Pastor’s Column: Prison Chaplain, Path to Restoration
Path to Restoration – Taste of God’s Glory
Many insiders state how blessed that they made it to prison to find relief to the endless vice of criminal bondage, or find refuge of hope where their close criminal friends have passed away on the outside from the devastating impacts of criminal life. Some insiders I work with are considered the most difficult, high risk population in Minnesota that get release but only return back to prison, time and time again.
It was Christ’s determination from my first calling as Lead Chaplain to use my spiritual gifts to develop an effective model of restoration. The salient undertaking was to bring restoration to the depravity of offenders’ spiritual condition as their mind is “hostile toward God; for it does not subject itself to the law of God, for it is unable to do so” (Romans 8:7).
Some insiders I work with are considered the most difficult, high risk population in Minnesota that get release but only return back to prison, time and time again.
To see same offenders return back to prison with so much pain and despair only to be told “it was your decision” and without an effective pathway to restoration, God’s benevolent mercy and grace, through faith, restores the offender. Today I am a high risk Prison Chaplain in the state of Minnesota working with the incarcerated Federal, State and local community focused on spiritual restoration with a cognitive, evidence based approach in achieving a sustained, self-sufficient, grace filled transition back into society.
Issues are Getting More Severe
The U.S. has five percent of the world’s population yet incarcerates 25% of the world’s prisoners, incarcerating at a rate 4 to 7 times higher than other Western nations. This corrections system impacts American taxpayers by over $80 billion per year. With over two million people “behind bars,” the U.S. has the highest total prison population in the world.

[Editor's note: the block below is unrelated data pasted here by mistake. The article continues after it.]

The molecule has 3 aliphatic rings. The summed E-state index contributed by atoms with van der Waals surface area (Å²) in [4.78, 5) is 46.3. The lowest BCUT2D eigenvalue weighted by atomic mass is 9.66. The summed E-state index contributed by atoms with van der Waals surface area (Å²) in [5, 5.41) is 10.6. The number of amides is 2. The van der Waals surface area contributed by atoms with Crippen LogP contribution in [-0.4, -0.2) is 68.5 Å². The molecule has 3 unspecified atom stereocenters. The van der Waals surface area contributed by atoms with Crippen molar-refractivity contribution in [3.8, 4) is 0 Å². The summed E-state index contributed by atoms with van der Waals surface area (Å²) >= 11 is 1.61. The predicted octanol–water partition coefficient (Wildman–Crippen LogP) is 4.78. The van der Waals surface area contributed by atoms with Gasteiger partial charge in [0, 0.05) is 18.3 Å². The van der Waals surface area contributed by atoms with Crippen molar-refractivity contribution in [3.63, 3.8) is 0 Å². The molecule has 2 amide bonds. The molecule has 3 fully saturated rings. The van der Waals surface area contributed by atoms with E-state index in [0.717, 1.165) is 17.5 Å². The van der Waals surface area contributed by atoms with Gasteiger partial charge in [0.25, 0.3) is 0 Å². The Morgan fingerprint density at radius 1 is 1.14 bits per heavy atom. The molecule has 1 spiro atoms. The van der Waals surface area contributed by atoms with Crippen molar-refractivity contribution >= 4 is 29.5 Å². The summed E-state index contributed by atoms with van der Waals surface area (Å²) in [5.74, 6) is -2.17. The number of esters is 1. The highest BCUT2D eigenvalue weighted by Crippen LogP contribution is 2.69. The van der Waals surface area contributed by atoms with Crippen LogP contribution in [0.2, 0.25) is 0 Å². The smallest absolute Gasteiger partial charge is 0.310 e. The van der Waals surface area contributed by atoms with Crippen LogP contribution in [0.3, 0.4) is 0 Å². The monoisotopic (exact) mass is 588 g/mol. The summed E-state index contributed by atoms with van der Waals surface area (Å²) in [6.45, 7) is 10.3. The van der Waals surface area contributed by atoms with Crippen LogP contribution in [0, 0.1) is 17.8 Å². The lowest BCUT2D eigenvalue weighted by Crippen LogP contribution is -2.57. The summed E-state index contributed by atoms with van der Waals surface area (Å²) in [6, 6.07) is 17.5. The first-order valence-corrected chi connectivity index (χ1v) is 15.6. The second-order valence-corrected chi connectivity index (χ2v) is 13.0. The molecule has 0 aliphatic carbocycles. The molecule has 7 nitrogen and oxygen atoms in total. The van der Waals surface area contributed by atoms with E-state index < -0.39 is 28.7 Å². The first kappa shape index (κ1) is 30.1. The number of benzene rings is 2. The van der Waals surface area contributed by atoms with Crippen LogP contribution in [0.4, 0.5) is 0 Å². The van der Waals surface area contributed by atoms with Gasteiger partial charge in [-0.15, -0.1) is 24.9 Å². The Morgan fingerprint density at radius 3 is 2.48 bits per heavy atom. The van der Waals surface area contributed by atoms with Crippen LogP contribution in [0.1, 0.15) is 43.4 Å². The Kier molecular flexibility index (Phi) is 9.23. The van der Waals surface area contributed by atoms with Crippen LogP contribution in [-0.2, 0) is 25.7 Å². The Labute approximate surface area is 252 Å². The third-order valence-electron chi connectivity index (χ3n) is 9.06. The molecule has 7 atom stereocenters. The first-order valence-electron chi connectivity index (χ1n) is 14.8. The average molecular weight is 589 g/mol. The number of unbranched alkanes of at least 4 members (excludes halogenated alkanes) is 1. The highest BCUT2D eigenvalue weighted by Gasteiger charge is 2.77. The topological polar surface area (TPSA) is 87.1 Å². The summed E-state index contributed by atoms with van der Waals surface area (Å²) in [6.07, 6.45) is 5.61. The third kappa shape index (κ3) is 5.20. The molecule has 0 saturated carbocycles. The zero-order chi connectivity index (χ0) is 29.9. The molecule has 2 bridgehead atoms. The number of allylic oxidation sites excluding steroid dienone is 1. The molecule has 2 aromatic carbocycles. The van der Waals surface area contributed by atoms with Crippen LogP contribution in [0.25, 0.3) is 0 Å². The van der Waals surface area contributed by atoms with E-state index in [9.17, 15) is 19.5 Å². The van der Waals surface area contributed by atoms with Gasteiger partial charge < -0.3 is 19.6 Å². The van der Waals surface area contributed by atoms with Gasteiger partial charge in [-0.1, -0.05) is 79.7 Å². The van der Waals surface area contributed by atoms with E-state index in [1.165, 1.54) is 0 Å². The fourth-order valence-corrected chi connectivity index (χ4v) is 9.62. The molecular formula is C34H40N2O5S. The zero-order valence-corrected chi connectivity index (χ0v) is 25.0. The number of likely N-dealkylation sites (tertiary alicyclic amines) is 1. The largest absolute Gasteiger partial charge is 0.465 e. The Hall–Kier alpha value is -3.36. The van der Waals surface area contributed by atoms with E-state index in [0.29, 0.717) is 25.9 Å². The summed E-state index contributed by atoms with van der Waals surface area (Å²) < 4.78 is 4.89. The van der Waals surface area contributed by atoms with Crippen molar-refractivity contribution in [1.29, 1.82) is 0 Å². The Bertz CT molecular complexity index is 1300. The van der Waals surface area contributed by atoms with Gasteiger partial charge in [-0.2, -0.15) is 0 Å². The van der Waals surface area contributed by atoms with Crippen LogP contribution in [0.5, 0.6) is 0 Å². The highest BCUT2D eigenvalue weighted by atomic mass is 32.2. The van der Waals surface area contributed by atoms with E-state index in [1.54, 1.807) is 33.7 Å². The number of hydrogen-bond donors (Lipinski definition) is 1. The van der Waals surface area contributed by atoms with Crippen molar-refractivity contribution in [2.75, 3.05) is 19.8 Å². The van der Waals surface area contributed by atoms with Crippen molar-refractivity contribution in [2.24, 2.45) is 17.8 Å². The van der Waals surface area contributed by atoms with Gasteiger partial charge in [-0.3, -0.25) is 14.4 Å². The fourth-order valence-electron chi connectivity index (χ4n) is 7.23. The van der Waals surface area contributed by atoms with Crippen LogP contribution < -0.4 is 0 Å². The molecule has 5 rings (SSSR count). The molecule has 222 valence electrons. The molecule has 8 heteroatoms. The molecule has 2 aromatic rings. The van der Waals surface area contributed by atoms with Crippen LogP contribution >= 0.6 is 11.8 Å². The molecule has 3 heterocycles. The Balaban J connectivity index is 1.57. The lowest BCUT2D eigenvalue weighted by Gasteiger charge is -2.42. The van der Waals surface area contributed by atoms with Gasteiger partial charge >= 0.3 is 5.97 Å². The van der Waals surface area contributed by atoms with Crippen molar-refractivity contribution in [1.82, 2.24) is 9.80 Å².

Incarceration and recidivism most directly affect non-white and poor individuals
New crimes committed by individuals released from prison have been increasing. Recidivism has come to be known as “the revolving door” in and out of prisons. 67.8% of all released prisoners are re-arrested within three years of release with 87.3% recidivism at Hennepin County detention center, Jail.
Incarceration and recidivism most directly affect non-white and poor individuals, reflecting the “disproportionate minority contact” of the criminal justice system, and the link between poverty and criminal justice system involvement. Communities and policy-makers alike are asking how this cycle of failure and escalating costs can be interrupted.
One Chaplain’s Successful Pathway to Restoration
With 14 years developing a scalable prison restoration cognitive, evidence based model that works for insiders and parolees, let me reveal to you the inside of God’s glorious model of restoration. I use an integrated social learning and cognitive criminal behavior model change framework that provides direction and structure guiding offenders in a successful change journey. The goals and outcomes defined are sequential and cumulative as they must be achieved in order for effective and sustainable change to take place:
- Bring awareness of the reasons why an offender’s change is needed. Awareness is the goal/outcome of early communications related to an offender’s change to live a life free from bondage of incarceration.
- Create desire of the offender’s decision to engage and participate in the change. Desire is the motivators for participating in a change
- Provide knowledge of how to change. Knowledge is firstly how to change (what to do during the transition) and secondly how to perform effectively in the future state (skills and behaviors needed to support the change).